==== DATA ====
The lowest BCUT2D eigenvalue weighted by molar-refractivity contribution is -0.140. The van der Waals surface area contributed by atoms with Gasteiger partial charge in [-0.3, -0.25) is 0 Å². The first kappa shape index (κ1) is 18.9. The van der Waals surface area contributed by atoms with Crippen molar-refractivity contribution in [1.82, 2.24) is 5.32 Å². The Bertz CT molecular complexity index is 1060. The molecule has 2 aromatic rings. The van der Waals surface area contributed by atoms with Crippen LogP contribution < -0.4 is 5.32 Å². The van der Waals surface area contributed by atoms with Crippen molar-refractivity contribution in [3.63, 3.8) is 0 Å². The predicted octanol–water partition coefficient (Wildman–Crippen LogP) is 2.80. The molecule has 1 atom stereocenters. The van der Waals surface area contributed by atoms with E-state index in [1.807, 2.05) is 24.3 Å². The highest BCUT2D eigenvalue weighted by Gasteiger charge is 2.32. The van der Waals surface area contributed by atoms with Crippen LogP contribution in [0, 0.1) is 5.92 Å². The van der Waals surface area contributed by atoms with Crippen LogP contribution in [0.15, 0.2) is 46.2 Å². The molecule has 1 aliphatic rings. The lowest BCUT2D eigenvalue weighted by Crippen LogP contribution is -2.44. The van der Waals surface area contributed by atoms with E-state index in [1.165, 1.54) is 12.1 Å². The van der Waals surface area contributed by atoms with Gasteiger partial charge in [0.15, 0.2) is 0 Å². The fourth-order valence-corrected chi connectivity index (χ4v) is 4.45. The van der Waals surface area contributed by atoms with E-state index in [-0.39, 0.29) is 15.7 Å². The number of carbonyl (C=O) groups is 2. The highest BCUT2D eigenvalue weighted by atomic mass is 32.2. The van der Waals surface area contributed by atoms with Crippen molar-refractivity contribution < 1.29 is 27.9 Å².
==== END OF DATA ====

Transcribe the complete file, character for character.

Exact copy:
The lowest BCUT2D eigenvalue weighted by molar-refractivity contribution is -0.140. The van der Waals surface area contributed by atoms with Gasteiger partial charge in [-0.3, -0.25) is 0 Å². The first kappa shape index (κ1) is 18.9. The van der Waals surface area contributed by atoms with Crippen molar-refractivity contribution in [1.82, 2.24) is 5.32 Å². The Bertz CT molecular complexity index is 1060. The molecule has 2 aromatic rings. The van der Waals surface area contributed by atoms with Crippen LogP contribution < -0.4 is 5.32 Å². The van der Waals surface area contributed by atoms with Crippen molar-refractivity contribution in [3.63, 3.8) is 0 Å². The predicted octanol–water partition coefficient (Wildman–Crippen LogP) is 2.80. The molecule has 1 atom stereocenters. The van der Waals surface area contributed by atoms with E-state index in [1.807, 2.05) is 24.3 Å². The highest BCUT2D eigenvalue weighted by Gasteiger charge is 2.32. The van der Waals surface area contributed by atoms with Crippen LogP contribution in [0, 0.1) is 5.92 Å². The van der Waals surface area contributed by atoms with Crippen LogP contribution in [0.15, 0.2) is 46.2 Å². The molecule has 1 aliphatic rings. The lowest BCUT2D eigenvalue weighted by Crippen LogP contribution is -2.44. The van der Waals surface area contributed by atoms with E-state index in [1.165, 1.54) is 12.1 Å². The van der Waals surface area contributed by atoms with Gasteiger partial charge in [0.15, 0.2) is 0 Å². The fourth-order valence-corrected chi connectivity index (χ4v) is 4.45. The van der Waals surface area contributed by atoms with E-state index in [-0.39, 0.29) is 15.7 Å². The number of carbonyl (C=O) groups is 2. The highest BCUT2D eigenvalue weighted by atomic mass is 32.2. The van der Waals surface area contributed by atoms with Crippen molar-refractivity contribution < 1.29 is 27.9 Å².